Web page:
According to Kaspersky Lab anti-phishing technologies, in 2017 over 246 million user attempts to visit different kinds of phishing pages were detected, with 54 percent being attempts to visit a financial-related website vs. 47 percent in 2016. This analysis of the financial threat landscape marks the first time, since recording phishing attempts, that figures have reached over 50 percent.
Financial phishing attacks are fraudulent messages which link to copycat websites that appear legitimate. They aim to gain users’ credentials for banking and credit accounts, and data to access online banking or money transfer accounts – all for the purpose of stealing the victims’ money afterwards. With 54 percent of phishing attacks taking this form, more than every second attack across the world is looking to steal a victims’ money.
In 2017, the share of all financial phishing categories – attacks against banks, payment systems and e-shops – grew by 1.2, 4.3, and 0.8 percentage points respectively and made up the top three categories in overall phishing attacks detected – for the first time.
Moreover, attacks related to the global internet portal category – which includes global search engines, social networks, etc. – fell from the second place in 2016 to fourth position in 2017 with a decrease in share of more than 13 percentage points. This shows that criminals show less interest in stealing these types of accounts and are now focusing on accessing money directly.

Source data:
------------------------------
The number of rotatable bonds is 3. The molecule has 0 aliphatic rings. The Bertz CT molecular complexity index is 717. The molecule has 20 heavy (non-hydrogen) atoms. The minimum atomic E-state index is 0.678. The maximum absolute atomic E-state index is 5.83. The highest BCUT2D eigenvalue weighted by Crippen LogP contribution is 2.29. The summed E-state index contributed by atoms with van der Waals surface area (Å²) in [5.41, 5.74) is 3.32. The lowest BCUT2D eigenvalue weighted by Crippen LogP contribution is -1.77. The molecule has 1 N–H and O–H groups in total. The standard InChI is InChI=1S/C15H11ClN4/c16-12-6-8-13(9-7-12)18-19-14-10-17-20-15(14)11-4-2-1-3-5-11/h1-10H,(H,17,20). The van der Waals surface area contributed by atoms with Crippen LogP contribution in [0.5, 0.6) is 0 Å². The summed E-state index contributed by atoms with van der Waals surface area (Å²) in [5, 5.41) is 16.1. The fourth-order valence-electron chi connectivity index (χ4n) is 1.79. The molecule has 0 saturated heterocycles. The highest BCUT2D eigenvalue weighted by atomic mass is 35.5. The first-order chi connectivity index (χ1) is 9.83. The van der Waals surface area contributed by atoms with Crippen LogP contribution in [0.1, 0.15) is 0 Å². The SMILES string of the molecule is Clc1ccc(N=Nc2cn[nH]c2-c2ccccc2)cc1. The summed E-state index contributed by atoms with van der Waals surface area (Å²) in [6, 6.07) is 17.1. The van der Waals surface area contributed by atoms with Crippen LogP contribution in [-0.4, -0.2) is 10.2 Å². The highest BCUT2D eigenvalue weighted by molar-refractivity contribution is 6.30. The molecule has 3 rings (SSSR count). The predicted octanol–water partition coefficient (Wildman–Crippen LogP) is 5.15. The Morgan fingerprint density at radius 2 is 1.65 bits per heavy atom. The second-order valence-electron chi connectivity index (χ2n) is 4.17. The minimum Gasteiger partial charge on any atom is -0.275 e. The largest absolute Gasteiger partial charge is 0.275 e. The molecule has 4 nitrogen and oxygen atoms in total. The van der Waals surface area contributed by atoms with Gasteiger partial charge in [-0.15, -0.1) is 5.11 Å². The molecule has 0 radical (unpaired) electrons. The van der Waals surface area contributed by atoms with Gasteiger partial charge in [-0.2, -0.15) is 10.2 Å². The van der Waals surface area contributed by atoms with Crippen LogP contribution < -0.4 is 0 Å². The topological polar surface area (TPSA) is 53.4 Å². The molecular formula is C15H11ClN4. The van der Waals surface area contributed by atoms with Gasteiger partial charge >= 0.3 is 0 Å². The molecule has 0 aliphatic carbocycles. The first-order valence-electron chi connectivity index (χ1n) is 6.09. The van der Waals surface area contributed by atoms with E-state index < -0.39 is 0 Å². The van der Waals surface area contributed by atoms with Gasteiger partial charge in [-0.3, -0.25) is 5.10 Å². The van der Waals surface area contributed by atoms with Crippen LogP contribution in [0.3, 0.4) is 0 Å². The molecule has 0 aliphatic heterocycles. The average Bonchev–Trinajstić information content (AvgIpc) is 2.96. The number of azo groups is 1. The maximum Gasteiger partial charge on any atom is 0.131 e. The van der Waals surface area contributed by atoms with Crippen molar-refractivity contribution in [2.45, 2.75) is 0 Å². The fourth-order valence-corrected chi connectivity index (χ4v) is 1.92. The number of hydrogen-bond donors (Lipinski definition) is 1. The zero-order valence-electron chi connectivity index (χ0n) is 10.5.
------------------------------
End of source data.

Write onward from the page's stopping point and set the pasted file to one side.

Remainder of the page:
The data also reveals that Mac users are in increasing danger. Contrary to popular belief about the security of Mac devices, 31 percent of phishing attacks in 2016 against users of the platform were aimed at stealing financial data. The share peaked in 2017, reaching 56 percent.
“The increased focus cybercriminals have on conducting financial phishing attacks means that users need to remain extra vigilant,” said Nadezhda Demidova, lead web content analyst at Kaspersky Lab. “To get a hold of our money, fraudsters are constantly looking for new methods and techniques to trick us. We need to be just as determined to not let them succeed by constantly investing in cyber literacy.”
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